.env files (including
.env files per-stack), this could be quite useful for those of you, like Tony, with many engineers (who have a stack each) and also many shared stacks.
In a subsequent article, I’ll write about how to set things up if you’re using multiple AWS accounts, across multiple regions, each with multiple VPCs.
One issue I encountered was because the Lambda I wrote uses the NodeJS runtime, LocalStack will create a Docker container to run it in. While much of the necessary environment was copied to that container, a subtle bug in LocalStack’s Lambda executor failed to include the AWS credentials in the environment. This meant that any other resources the Lambda needs to access (like a DynamoDB table) would fail to authorize as the requests could not be authenticated. I fixed the bug, added some tests, and the behavior is now correct from LocalStack version
0.12.16 (available since 1 Aug, 2021).
Using the included docker-compose file, when you
docker compose up --detach you will have a LocalStack container running with the requisite faked AWS services for this application.
If you ever want to get a shell into that container, you can either use standard
docker compose exec commands if you didn’t install
localstack, or use
MAIN_CONTAINER_NAME=$(basename $PWD)_localstack_1 localstack ssh if you did install it (you don’t have to install it because Docker Compose is handling it for you).
The docker-compose file also mentions what to change if you’re going to be doing lots of tests / Lambda invocations. In this case, you pay the price of a slower
pulumi up—because the Lambda creation is writing lots of files, particularly
node_modules— to the file system. If that is being synchronized to the host file system, in my single Lambda case, the infrastructure creation time goes from about 20 seconds to about 50 seconds. However, you get back time in Lambda invocations when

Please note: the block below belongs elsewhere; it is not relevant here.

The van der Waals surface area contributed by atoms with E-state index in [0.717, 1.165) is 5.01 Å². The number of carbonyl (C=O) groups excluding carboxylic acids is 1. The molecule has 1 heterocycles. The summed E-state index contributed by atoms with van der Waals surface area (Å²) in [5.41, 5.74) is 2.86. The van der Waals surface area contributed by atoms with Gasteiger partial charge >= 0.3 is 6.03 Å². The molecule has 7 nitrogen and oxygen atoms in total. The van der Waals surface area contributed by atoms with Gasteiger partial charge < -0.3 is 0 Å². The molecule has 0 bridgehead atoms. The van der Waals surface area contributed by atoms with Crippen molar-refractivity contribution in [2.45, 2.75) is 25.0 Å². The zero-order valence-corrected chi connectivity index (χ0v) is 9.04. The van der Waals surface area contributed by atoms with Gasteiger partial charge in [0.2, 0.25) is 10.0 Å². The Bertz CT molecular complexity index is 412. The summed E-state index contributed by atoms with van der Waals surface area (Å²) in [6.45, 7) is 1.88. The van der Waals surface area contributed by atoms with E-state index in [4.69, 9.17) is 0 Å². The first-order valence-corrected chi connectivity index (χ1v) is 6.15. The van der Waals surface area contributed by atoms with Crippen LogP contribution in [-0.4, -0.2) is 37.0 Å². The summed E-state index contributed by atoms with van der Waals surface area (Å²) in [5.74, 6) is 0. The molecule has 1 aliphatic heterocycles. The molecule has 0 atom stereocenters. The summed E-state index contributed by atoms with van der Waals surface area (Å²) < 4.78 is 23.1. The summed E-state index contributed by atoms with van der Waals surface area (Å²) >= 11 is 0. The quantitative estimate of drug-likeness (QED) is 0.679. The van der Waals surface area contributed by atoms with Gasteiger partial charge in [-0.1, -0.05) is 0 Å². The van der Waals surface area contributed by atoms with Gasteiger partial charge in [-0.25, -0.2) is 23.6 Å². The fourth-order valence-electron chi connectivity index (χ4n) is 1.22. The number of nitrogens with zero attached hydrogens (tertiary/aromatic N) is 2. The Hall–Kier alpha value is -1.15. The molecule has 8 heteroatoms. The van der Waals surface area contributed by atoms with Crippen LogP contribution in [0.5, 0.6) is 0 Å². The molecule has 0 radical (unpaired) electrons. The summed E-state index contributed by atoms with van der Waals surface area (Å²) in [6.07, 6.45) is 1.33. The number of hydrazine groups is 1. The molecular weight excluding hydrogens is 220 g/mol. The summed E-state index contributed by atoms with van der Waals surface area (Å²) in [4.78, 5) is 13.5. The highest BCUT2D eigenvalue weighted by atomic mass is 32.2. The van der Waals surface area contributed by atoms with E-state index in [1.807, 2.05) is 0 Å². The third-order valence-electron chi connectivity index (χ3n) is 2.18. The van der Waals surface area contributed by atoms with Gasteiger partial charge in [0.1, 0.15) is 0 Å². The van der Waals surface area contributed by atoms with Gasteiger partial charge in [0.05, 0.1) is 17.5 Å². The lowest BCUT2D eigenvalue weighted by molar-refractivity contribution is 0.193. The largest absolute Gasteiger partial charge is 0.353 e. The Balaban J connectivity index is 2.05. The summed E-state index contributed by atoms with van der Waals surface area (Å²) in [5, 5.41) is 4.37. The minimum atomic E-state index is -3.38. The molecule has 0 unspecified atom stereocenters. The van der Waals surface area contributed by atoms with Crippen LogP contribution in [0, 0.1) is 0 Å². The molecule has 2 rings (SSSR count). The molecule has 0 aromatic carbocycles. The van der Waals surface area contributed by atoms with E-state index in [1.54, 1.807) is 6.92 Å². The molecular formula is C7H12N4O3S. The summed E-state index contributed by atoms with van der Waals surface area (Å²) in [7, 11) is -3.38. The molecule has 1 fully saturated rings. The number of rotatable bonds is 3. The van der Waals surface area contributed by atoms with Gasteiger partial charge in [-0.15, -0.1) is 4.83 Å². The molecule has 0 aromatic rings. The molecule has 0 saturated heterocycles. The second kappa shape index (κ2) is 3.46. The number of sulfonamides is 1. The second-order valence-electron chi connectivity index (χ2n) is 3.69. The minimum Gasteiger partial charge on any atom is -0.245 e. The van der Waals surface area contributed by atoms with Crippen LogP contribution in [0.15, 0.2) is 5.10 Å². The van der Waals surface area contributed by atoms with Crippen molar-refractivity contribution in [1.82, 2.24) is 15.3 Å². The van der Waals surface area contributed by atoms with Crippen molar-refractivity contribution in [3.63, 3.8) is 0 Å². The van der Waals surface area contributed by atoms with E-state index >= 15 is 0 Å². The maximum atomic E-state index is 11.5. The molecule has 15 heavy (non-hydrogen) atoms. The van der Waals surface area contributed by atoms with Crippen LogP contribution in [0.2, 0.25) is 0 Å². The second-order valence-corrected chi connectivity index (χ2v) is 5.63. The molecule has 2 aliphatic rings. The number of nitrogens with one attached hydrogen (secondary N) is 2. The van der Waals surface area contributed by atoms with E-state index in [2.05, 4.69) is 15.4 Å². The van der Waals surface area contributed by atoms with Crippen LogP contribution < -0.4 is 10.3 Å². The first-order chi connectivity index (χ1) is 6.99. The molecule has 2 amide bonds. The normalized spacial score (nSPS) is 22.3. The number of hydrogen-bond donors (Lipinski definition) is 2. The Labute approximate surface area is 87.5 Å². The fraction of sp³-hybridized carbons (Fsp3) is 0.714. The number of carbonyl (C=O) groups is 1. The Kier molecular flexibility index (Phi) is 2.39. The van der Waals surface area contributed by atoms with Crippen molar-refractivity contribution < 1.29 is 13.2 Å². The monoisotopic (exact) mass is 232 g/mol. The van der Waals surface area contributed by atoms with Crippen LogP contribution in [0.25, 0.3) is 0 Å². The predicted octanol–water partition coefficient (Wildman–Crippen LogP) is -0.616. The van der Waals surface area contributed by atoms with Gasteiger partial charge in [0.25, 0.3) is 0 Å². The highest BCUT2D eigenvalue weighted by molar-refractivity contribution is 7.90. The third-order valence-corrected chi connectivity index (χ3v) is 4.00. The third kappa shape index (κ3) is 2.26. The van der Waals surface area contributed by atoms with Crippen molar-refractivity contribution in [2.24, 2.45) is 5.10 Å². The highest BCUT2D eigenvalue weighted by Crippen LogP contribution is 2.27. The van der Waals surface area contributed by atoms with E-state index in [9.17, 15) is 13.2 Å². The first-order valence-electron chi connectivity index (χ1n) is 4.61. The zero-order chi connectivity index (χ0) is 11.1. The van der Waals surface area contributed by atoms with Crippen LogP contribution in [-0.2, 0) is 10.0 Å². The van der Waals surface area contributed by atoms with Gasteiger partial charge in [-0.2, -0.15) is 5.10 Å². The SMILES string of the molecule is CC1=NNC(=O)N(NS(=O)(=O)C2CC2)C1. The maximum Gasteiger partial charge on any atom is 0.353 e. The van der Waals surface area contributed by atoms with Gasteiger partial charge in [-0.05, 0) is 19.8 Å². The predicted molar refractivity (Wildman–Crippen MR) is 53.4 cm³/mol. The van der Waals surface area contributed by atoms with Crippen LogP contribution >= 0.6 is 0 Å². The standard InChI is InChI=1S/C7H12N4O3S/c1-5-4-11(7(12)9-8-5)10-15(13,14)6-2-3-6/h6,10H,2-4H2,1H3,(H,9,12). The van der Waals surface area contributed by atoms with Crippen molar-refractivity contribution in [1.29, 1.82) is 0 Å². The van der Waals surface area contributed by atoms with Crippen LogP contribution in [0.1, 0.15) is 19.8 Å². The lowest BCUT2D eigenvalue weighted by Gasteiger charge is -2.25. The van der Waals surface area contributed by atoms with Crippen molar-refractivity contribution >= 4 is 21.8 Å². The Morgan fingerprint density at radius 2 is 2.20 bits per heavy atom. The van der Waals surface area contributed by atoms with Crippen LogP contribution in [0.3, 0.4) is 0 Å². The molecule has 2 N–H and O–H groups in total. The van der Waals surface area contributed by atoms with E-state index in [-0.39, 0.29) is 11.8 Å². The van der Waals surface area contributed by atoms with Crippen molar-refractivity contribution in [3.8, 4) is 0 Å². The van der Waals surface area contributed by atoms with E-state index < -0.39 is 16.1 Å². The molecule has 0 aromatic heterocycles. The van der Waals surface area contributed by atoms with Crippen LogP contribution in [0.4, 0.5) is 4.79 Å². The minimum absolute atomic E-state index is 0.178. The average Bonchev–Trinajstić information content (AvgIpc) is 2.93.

LAMBDA_REMOTE_DOCKER is falsey which takes off roughly 1/3 of the time to execute a Lambda.
TDD Infra + Lambda + DB
If you’re curious about the different approaches to unit testing I’ve employed here, please read the excellent (now almost two decades old!) “Mocks aren’t Stubs” article by my friend and Thoughtworks Chief Scientist, Martin Fowler.
In the case of our contact
Table class, we mock the DynamoDB SDK and stub responses from its
putItem methods to match the case we want to test. In the case of our contact
Lambda class, we mock its
Table class and stub responses from its
insert methods, and we also need to mock the Pulumi Cloud API’s
Although the infrasructure-as-code in our project driving Pulumi is fairly declarative and therefore doesn’t really need testing, we do have a little logic that should be tested. In those cases, Pulumi provides the capability set mocks for testing purposes so you don’t have to be running the Pulumi engine for unit tests.